To make the shift, our question must move from, “What can we do for this child?” to “How can we build upon local assets to strengthen the family and community that surround the child?”

Here are a few helpful considerations to get your ministry to orphans on track:

  • Learn about what already exists: Take the time to learn from local leaders to see the ways children are being cared for, supported, and protected in families. Those local leaders are your most knowledgeable and trusted partners that can map out the existing organizations, individuals, programs, and services that serve vulnerable children and can help families in crisis before they consider an orphanage.
  • Build others’ capacity before building your own program: Are there entities in the community who aren’t as effective as they would like to be in providing care and protection of children in families? You can help build their capacity by providing funding for program development or creating opportunities to learn together, like co-hosting open trainings with government entities.
  • Make sure your programs are filling a need: Partner with the local community to recognize gaps regarding the nurture and protection of children and address the root causes for why children are being placed in orphanages. Then work collaboratively to fill those gaps. This might mean working with the local church to start a foster care program where there is none or perhaps starting services to treat alcohol abuse of parents in the community.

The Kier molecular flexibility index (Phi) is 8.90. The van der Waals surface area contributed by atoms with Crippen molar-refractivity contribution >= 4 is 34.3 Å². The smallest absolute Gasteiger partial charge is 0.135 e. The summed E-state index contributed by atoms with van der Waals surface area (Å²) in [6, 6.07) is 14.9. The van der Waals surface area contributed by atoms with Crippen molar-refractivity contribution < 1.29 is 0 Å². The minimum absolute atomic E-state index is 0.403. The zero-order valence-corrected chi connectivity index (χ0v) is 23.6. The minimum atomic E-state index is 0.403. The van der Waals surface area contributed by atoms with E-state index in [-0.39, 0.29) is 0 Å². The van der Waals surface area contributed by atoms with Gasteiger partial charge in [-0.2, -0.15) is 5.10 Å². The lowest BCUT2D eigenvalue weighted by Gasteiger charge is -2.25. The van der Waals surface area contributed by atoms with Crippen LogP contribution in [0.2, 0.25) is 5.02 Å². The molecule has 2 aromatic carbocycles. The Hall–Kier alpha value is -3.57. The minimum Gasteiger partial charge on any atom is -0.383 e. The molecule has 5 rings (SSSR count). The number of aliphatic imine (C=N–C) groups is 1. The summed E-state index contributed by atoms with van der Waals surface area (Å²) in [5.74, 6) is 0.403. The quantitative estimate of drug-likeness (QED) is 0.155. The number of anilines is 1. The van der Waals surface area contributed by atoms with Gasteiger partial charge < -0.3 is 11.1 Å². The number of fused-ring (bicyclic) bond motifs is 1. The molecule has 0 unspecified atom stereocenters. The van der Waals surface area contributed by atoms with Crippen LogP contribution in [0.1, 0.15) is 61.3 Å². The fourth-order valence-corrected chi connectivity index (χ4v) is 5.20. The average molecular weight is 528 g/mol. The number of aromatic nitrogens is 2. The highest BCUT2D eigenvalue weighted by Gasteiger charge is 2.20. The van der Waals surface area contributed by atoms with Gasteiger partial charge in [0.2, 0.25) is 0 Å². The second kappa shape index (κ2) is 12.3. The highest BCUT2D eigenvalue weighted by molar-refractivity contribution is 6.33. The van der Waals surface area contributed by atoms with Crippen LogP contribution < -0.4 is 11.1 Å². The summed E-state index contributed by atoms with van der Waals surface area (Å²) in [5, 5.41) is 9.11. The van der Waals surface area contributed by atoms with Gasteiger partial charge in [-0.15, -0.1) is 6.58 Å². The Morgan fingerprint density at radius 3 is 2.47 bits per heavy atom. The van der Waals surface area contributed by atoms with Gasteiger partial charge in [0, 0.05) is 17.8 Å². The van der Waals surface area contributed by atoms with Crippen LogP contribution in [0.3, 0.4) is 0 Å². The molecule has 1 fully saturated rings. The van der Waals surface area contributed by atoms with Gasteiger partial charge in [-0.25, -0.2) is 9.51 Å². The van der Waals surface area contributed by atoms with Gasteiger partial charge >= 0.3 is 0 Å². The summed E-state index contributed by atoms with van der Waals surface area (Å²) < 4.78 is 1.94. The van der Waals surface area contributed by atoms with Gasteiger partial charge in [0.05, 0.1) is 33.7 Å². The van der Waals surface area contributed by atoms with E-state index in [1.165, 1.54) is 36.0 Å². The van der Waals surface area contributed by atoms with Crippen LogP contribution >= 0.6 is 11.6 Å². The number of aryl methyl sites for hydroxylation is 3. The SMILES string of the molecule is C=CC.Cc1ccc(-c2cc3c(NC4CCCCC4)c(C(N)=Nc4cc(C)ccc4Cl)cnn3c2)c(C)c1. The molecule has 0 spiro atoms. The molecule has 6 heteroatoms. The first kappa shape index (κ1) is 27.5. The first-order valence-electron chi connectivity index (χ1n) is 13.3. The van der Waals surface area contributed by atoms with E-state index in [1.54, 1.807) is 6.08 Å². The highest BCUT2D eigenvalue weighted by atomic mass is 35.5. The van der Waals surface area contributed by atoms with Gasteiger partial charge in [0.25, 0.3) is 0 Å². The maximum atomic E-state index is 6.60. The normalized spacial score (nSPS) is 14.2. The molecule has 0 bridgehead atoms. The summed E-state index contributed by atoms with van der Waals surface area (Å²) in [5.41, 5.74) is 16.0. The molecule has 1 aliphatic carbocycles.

Join the Movement Today

There is an entire movement of Christians around the world working to change the way we care for orphans and vulnerable children. Christian organizations recently came together to create the Global Church Pledge to See Children Thriving in Safe and Loving Families to unify Christians around the globe in this effort. The pledge has been endorsed by the Chalmers Center.

Join the movement by signing today at www.globalchurchpledge.org and visit Faith to Action’s “Take Action” page to learn more ways you can be involved, including how to improve your short-term missions to support orphans and vulnerable children.

Let’s join together in pursuing a world in which every child has the opportunity to grow up in a safe and loving family.

Elli Oswald

Elli Oswald

Elli Oswald is the executive director of the Faith to Action Initiative, a coalition of organizations focused on promoting best practices in care for orphans and vulnerable children.


  1. sutuma ambissa on June 26, 2024 at 9:22 am

    this is very needed at this time so i want be co worker with you on this great issues